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Staff Publications

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    'Staff publications' is the digital repository of Wageningen University & Research

    'Staff publications' contains references to publications authored by Wageningen University staff from 1976 onward.

    Publications authored by the staff of the Research Institutes are available from 1995 onwards.

    Full text documents are added when available. The database is updated daily and currently holds about 240,000 items, of which 72,000 in open access.

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Record number 411705
Title Dietary fat and the prevention of type 2 diabetes: impact on inflammation and underlying mechanisms
Author(s) Dijk, S.J. van
Source University. Promotor(en): Michael Muller, co-promotor(en): Edith Feskens; Lydia Afman. - [S.l.] : S.n. - ISBN 9789461730466 - 143
Department(s) Chair Nutrition and Disease
Chair Nutrition Metabolism and Genomics
VLAG
Publication type Dissertation, internally prepared
Publication year 2011
Keyword(s) diabetes type 2 - voedingsvet - ziektepreventie - genexpressieprofilering - biomarkers - ontsteking - nutrigenomica - type 2 diabetes - dietary fat - disease prevention - gene expression profiling - inflammation - nutrigenomics
Categories Human Nutrition and Genetics
Abstract

The incidence of metabolic syndrome, which is a risk factor for cardiovascular disease (CVD) and type 2 diabetes mellitus (T2DM) is increasing rapidly. Changes in dietary fat composition from saturated fat (SFA) to monounsaturated fat (MUFA) from olive oil, which is highly consumed in a Mediterranean diet, might improve risk factors for CVD and T2DM. However, the underlying molecular mechanisms for these beneficial health effects are not completely known. Moreover, more knowledge is needed about health status and biomarkers that allow early detection of onset of diseases such as metabolic syndrome, CVD and T2DM.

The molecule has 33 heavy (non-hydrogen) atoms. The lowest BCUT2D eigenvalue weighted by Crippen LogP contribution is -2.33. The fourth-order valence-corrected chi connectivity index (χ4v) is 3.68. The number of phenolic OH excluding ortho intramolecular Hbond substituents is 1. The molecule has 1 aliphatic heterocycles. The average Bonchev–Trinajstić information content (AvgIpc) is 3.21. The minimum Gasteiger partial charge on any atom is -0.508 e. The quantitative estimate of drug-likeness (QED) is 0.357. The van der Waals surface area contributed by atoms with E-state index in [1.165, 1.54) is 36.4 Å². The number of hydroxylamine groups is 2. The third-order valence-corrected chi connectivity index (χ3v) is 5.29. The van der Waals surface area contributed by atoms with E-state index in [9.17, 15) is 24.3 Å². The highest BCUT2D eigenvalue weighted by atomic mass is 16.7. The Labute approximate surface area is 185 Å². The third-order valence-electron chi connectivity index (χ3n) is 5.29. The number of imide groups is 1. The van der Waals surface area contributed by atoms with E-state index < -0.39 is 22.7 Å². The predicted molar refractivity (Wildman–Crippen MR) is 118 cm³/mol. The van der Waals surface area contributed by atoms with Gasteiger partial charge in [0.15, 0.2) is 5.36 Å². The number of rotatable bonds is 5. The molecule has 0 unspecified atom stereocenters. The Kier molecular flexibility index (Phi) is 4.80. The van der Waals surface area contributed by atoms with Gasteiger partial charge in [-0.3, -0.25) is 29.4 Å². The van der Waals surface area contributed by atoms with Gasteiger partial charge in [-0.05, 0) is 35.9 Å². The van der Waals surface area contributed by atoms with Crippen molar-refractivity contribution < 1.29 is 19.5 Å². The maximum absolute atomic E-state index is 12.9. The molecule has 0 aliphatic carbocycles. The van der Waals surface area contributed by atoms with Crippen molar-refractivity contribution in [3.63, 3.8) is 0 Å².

The aim of this thesis was twofold; first, to investigate the acute and longer-term effects of intake of different types of dietary fat. Second, to examine whether a more comprehensive phenotyping of health status can be achieved by application of nutrigenomics tools and challenges tests.

A controlled dietary intervention study was performed in healthy abdominally overweight subjects to investigate the effects of 8-weeks consumption of diets high in SFA or MUFA on insulin sensitivity, serum lipids and adipose tissue whole genome gene expression. Moreover, the effects of replacement of SFA by MUFA, as part of a western-type diet and as part of a Mediterranean diet, on peripheral blood mononuclear cell (PBMC) whole genome gene expression and plasma protein levels were investigated.

Plasma protein profiles of the subjects before the intervention were used to define proteins and protein clusters that were associated with BMI and insulin concentrations. Similar analyses were performed in a second overweight population to verify the findings.